Any attempt to land troops and tanks on Ukraine’s Black Sea coastline would now prove “suicidal”, experts say.
While the Ukrainians possess up to 15 Neptunes, the new missile systems will prove a “gamechanger”, particular for amphibious assault around the key port of Odesa, said Dr Kaushal. “This would be one more reason why this would go very badly for them.”
Cdr Sharpe suggested the Russians could still go for the “full Normandy” – referring to the 1944 D-Day landings in France – “but this would be near-suicidal costing them up to 80 per cent casualties”.
The Royal Navy source said it made “successful amphibious assault extremely difficult unless the Russians are prepared to take high, possibly unacceptable casualties”.
“These new weapons are not to be trifled with,” he said. “From an offensive point of view, the Russians will want to stay away from the long-range stuff.”
The missiles could also assist in lifting the blockade of Odesa and elsewhere, with 70 per cent of Ukraine’s exports – including wheat for the Middle East – going through the Black Sea before the Russians invaded.
“Being able to deny the Odesa approaches to Russian vessels is going to be critical for Ukraine,” said Dr Kaushal.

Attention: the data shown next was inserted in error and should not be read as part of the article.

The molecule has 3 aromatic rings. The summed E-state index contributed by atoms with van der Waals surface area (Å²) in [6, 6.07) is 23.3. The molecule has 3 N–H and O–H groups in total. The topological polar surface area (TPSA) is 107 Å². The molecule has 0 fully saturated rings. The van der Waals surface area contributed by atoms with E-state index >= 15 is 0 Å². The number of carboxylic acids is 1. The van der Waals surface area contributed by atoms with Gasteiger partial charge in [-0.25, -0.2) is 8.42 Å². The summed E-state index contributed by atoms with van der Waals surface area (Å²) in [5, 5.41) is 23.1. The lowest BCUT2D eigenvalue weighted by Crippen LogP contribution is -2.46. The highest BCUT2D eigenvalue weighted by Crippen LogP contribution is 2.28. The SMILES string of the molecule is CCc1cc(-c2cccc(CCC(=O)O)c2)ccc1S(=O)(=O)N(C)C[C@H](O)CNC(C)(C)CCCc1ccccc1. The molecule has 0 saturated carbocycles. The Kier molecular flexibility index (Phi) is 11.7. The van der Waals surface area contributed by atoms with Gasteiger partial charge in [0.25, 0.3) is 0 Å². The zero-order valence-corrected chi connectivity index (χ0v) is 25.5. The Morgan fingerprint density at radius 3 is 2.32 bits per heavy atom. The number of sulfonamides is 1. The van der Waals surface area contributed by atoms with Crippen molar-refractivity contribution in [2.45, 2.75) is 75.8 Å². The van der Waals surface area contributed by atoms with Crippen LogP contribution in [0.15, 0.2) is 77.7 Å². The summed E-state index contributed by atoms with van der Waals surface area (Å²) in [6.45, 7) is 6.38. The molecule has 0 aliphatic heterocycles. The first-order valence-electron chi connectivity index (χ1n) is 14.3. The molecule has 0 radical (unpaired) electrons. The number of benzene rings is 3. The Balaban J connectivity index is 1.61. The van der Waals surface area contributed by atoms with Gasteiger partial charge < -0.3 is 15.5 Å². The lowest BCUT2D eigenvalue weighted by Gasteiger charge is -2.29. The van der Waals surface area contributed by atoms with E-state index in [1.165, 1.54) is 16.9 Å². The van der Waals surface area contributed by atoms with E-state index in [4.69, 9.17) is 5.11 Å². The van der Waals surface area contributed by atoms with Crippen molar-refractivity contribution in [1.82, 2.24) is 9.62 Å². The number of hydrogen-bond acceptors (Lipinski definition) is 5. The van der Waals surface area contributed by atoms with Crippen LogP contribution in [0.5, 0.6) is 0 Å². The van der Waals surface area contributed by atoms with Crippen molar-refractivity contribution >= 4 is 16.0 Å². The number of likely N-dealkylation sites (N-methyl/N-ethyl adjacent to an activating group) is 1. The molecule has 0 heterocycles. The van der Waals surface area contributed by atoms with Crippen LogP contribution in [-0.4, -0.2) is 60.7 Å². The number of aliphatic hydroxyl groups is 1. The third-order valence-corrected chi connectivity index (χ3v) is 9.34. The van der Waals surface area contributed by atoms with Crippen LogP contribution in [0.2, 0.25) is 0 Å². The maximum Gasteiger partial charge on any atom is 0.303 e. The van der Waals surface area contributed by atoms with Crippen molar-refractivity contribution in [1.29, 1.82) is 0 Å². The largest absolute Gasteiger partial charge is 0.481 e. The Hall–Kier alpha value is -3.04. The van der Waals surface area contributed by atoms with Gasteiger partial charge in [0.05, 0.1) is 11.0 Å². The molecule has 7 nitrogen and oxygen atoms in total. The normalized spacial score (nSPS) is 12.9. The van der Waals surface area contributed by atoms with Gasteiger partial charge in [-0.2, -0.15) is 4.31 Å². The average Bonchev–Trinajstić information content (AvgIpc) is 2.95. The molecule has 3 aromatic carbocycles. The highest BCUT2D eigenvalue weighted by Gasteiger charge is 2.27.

Under the Montreux Convention that allows Turkey to shut the Bosphorus strait in times of war, Russia can no longer reinforce its fleet of 20 warships including an estimated four submarines.
If the Ukrainians retook Snake Island, whose defenders famously rebuffed the Moskva on the first day of the war, the Blue Spear could reach to within a few kilometres of the Bosphorus, giving some protection to shipping exports.
“While this does not give Ukraine control over the water, it means no one has got the balance of power,” said Cdr Gairola. “But the Russians do currently have the edge and control the waters.”
But Dr Kaushal argued that the missile would give the Ukrainians a chance "to offset Russia's maritime advantages” and would ultimately see them “challenge the Black Sea Fleet’s freedom of action”.